All submissions of the EM system will be redirected to Online Manuscript Submission System. Authors are requested to submit articles directly to Online Manuscript Submission System of respective journal.

The Ethics of Brain-Computer Interfaces: Identifying the Ethical and Legal Issues of Merging the Brain and Computer

Houda Miftah*

Department of Neuroscience, Anisse International school, Casablanca, Morocco

*Corresponding Author:
Houda Miftah
Department of Neuroscience, Anisse International school, Casablanca, Morocco

Received date: 15/10/2021; Accepted date: 29/10/2021; Published date: 05/11/2021

Visit for more related articles at Research & Reviews: Research Journal of Biology


The steadily growing field of Brain-Computer Interfacing (BCI) has had a significant impact on many individuals suffering from diseases ranging from paralysis to stroke by improving their day to day life and communication. At the same time, the development of brain-computer interfacing presents major ethical and societal issues including users’ safety, privacy and security, informed consent, as well as humanity and personhood.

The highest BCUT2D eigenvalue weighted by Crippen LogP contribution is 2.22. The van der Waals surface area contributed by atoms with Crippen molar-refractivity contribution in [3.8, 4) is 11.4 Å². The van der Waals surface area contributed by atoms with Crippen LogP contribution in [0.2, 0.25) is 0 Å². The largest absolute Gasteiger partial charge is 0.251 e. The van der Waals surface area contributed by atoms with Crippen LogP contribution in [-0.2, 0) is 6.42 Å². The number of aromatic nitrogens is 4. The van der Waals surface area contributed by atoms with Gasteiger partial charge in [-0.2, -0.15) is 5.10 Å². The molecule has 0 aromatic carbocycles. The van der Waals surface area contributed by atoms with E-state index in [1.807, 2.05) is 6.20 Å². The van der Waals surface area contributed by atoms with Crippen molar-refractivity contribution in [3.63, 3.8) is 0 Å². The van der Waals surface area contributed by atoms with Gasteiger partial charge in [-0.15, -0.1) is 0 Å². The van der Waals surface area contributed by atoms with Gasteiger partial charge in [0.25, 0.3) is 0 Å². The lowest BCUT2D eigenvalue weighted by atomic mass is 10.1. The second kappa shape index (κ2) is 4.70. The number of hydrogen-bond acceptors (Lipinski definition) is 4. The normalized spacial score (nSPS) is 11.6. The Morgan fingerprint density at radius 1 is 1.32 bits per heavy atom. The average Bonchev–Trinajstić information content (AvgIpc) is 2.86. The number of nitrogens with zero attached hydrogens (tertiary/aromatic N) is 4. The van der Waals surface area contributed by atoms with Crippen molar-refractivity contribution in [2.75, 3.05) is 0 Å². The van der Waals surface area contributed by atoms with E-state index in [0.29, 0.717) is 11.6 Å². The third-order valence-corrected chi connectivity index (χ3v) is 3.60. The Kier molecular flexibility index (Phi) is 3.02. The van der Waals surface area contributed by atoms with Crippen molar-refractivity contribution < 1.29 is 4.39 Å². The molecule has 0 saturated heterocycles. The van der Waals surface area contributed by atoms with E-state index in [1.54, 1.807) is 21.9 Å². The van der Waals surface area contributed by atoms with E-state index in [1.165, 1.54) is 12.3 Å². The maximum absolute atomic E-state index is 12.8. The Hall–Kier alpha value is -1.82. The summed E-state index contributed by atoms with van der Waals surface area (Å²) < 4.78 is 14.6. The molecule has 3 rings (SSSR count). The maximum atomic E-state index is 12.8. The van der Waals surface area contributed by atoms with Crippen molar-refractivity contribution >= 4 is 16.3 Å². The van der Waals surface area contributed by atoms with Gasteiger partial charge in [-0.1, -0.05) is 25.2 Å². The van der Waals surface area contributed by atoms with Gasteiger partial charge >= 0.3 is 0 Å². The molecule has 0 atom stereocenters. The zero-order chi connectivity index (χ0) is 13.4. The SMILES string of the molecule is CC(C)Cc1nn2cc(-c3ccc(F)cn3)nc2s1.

Brain’s plasticity; Brainstem stroke; Neuroprosthesis


Definition of Brain-Computer Interface

A Brain-Computer Interface (BCI) is a system that allows its user to control a machine (e.g., a computer, an automated wheelchair, or an artificial limb) solely with brain activity rather than the peripheral nervous system. Control with a BCI is initiated when a user performs a specific mental task [1]. For example, BCIs can enable people who are paralyzed by Amyotrophic Lateral Sclerosis (ALS), brainstem stroke, or other disorders to convey their needs and wishes to others, to operate word-processing programs or other software, or possibly to control a wheelchair or a neuroprosthesis (Figure 1). BCI technology might also augment rehabilitation protocols aimed at restoring useful motor function. With continued development and clinical implementation, BCIs could substantially improve the lives of those with severe disabilities [2]. However, they raise many ethical and societal challenges.